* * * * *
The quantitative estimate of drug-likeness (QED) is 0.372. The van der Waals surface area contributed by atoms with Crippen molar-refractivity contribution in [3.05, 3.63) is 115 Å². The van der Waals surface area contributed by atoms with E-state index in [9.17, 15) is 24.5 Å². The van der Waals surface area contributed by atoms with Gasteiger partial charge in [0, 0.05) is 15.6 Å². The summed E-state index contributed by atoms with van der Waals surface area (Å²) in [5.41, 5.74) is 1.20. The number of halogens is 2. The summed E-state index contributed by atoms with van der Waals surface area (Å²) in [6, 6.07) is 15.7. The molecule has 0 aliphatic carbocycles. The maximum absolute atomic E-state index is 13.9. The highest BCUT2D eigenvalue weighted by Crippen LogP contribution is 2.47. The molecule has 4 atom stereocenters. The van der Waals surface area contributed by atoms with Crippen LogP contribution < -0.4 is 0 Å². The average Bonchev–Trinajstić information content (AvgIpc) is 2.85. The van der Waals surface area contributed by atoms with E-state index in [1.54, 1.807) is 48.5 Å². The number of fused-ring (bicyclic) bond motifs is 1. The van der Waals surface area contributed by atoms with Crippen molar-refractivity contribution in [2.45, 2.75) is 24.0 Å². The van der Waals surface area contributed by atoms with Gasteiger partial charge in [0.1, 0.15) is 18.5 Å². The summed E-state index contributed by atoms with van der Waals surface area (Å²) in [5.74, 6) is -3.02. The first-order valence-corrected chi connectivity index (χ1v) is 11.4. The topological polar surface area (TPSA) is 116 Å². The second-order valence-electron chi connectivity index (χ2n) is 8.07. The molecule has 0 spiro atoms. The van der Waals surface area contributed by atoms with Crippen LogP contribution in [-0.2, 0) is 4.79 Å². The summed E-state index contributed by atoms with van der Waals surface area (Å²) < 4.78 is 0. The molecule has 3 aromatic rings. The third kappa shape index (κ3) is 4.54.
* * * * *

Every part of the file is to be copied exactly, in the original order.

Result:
The quantitative estimate of drug-likeness (QED) is 0.372. The van der Waals surface area contributed by atoms with Crippen molar-refractivity contribution in [3.05, 3.63) is 115 Å². The van der Waals surface area contributed by atoms with E-state index in [9.17, 15) is 24.5 Å². The van der Waals surface area contributed by atoms with Gasteiger partial charge in [0, 0.05) is 15.6 Å². The summed E-state index contributed by atoms with van der Waals surface area (Å²) in [5.41, 5.74) is 1.20. The number of halogens is 2. The summed E-state index contributed by atoms with van der Waals surface area (Å²) in [6, 6.07) is 15.7. The molecule has 0 aliphatic carbocycles. The maximum absolute atomic E-state index is 13.9. The highest BCUT2D eigenvalue weighted by Crippen LogP contribution is 2.47. The molecule has 4 atom stereocenters. The van der Waals surface area contributed by atoms with Crippen LogP contribution < -0.4 is 0 Å². The average Bonchev–Trinajstić information content (AvgIpc) is 2.85. The van der Waals surface area contributed by atoms with E-state index in [1.54, 1.807) is 48.5 Å². The number of fused-ring (bicyclic) bond motifs is 1. The van der Waals surface area contributed by atoms with Crippen molar-refractivity contribution in [2.45, 2.75) is 24.0 Å². The van der Waals surface area contributed by atoms with Gasteiger partial charge in [0.1, 0.15) is 18.5 Å². The summed E-state index contributed by atoms with van der Waals surface area (Å²) in [5.74, 6) is -3.02. The first-order valence-corrected chi connectivity index (χ1v) is 11.4. The topological polar surface area (TPSA) is 116 Å². The second-order valence-electron chi connectivity index (χ2n) is 8.07. The molecule has 0 spiro atoms. The van der Waals surface area contributed by atoms with Crippen LogP contribution in [-0.2, 0) is 4.79 Å². The summed E-state index contributed by atoms with van der Waals surface area (Å²) < 4.78 is 0. The molecule has 3 aromatic rings. The third kappa shape index (κ3) is 4.54.